Introductions: Voyaging Scholar in Norwich

Hello, all. For those of you who don’t know me, my name is Margaret Sawatzky. I am a third-year Scholar’s Electives student in the Department of Biology at Western, and I am currently on exchange at the University of East Anglia (UEA) in Norwich, Norfolk, in the United Kingdom.

To get the conversational ball rolling here, I’d like to introduce you in proper English style (introductions by a third party, as well as roundabouts, queues, and “football” being stereotypical hallmarks of the British) to UEA, Norwich, and Norfolk.

Please imagine that you are looking at a map of Great Britain. Focus in on England. Divide England in half along an east-west line. Look just below the line, on the eastern side of the country, where a large “bump” of England appears to nudge its way into the North Sea. This “bump” is the county of Norfolk. Over the years, Norfolk has been known for flint, wool, and the breeding and rearing of canaries, but most especially (and consistently) for its fertile soil, which has been used for farming since prehistoric days. It is a county of few hills, with wide, smooth waterways and lakes (known to locals as “broads”), and flat grasslands and fens under seemingly endless open skies. Over the past two thousand years and more, Norfolk’s farmland, as well as its relatively mild climate, and proximity to Europe, has made the county an appetizing (literally and figuratively) location for Celts, Romans, Anglo-Saxons, and Vikings alike, as well as for more modern immigrants (and exchange students). Nevertheless, there is still plenty of open countryside for a traveller to lose him or herself in.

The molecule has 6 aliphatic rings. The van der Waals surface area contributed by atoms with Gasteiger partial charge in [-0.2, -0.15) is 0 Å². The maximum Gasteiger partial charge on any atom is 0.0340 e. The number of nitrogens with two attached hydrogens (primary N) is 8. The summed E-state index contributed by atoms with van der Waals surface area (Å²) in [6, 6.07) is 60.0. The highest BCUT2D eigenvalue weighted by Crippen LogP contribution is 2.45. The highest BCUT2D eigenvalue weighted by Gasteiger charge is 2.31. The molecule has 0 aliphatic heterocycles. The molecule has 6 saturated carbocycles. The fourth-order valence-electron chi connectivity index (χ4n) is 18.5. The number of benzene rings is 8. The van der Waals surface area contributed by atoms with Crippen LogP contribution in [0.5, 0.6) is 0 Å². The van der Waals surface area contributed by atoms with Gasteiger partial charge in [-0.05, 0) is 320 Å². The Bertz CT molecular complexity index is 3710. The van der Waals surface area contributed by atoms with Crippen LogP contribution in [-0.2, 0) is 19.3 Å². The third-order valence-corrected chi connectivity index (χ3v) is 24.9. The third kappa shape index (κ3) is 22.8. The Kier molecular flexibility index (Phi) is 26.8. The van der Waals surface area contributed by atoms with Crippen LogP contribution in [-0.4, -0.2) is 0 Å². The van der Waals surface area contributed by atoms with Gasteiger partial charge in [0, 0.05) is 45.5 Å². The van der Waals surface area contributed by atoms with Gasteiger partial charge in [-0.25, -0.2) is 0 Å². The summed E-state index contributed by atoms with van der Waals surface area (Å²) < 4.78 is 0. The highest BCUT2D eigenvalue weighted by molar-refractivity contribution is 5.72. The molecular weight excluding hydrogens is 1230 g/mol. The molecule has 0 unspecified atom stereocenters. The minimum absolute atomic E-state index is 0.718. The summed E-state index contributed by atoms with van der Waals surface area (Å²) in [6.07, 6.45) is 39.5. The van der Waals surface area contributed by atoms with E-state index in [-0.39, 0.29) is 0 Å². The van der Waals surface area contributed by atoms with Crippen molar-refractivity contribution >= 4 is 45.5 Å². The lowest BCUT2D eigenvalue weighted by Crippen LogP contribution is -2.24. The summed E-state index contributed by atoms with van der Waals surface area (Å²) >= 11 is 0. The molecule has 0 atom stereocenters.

Wading in the North Sea, Norfolk North Coast

Norwich is the capital city of Norfolk, and is about the size of London, Ontario. It is a cathedral city (with a Gothic cathedral made of limestone imported from France, and a Norman castle dating back to the 11th century), and has been quite prosperous on the whole through some of the most turbulent times in England’s history. For a city in a traditionally flat county, Norwich itself seems remarkably hilly, with narrow cobbled streets (complete with half-timbered houses and cobblestone-style flint churches) leaping up (or down) steep inclines in many areas of the city. I am curious as to how some of these streets came by their names… Cow Hill, Pottergate, and Ten Bell Lane, for example, must have some interesting stories to tell.

Elm Hill, Norwich

The University of East Anglia is situated outside on the outskirts of the city, about three miles from the city centre. It was built in 1963, and is known for its “modern” concrete-and-glass architecture and eco-friendly design, as well as its very attractive campus grounds (the university was built on the site of an old golf course). My residence, Mary Chapman Court, is owned and operated by the university, but is located in downtown Norwich, within 5 minutes’ walk of the castle and open-air market, and within about ten minutes of the cathedral.

With that preface, then, Western, please meet my new home. Norfolk, Norwich, and UEA, I am pleased to introduce my friends and fellow students. I look forward to bettering our acquaintance over the coming year.

Cheers from Norwich,

Margaret

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